Virus Biodiversity and Epidemiology
Molecular diversity and Epidemiology of Potato virus Y (PVY)
PhD studentship (SASA-University of Nottingham-Potato Council Ltd)
The Scottish seed potato industry accounts for 75% of all UK production and is worth an estimated £80 million. Potato virus Y is widely distributed in the potato growing areas worldwide. PVY is transmitted non-persistently by non-colonizing aphid vectors, resulting in rapid acquisition and transmission of the virus. There are three commonly described PVY strains: ordinary or common strain (PVYO), stipple streak strain (PVYC) and the veinal necrosis strain (PVYN). Surveys of PVY populations worldwide have identified a drift in the PVY population towards recombinant PVYN strains, where so-called PVYNTN(N-Tuber Necrosis) recombinant strains are causing tuber ringspot necrosis. The emergence and spread of PVYNTN strains has led to large economic losses and highlighted the need for accurate discrimination between PVY variants and better understanding of their pathogenicity and epidemiology.
The purpose of our Potato Council funded PhD project is to understand the mechanisms that drive PVY molecular diversity and epidemiology. See also the poster, Biodiversity and Epidemiology of Potato Virus Y. The key aims are:
- Characterisation of the population structure of PVY field isolates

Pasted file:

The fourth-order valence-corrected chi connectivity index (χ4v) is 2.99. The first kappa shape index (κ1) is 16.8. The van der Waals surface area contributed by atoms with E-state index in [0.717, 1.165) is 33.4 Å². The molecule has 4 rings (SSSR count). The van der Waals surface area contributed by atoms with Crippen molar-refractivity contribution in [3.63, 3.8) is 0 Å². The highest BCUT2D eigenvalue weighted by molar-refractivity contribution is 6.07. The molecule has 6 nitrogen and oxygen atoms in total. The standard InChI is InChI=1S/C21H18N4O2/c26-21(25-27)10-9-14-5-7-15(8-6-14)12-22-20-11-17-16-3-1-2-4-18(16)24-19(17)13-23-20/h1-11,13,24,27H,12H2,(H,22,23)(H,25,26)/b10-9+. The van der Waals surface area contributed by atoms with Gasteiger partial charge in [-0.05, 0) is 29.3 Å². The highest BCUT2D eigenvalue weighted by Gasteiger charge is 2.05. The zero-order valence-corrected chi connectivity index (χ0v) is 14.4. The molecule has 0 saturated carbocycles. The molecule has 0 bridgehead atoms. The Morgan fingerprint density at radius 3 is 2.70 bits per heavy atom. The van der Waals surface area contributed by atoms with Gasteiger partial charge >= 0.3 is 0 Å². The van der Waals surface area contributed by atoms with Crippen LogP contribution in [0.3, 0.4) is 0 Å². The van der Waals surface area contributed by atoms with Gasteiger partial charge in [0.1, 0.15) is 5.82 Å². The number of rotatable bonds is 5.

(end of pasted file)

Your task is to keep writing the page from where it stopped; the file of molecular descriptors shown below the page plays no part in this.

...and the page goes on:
- Biological and molecular characterization of major PVY isolates: mapping genetic determinants responsible of vein necrosis and tuber ringspot necrosis
- To gain a better understanding of PVY epidemiology
- To further improve molecular diagnostic methods of viruses
- Advice on the potential risk effect of PVY (and other viruses) on seed potato production
Left to right: Aphid vector of PVY, vein necrosis and tuber ringspot necrosis on potato caused by variants of PVY strain NTN. Electron micrograph of PVY virions (VIDE Plant Virus database, University of Idaho, USA).
Aphids and virus transmission in seed potato crop
Potato Council Ltd, Project R428, Consortium SCRI-SASA-SA-SAC-FERA
The aim of this project is to improve control strategies by understanding interactions between virus source, virus trains, aphid species and aphicide effects.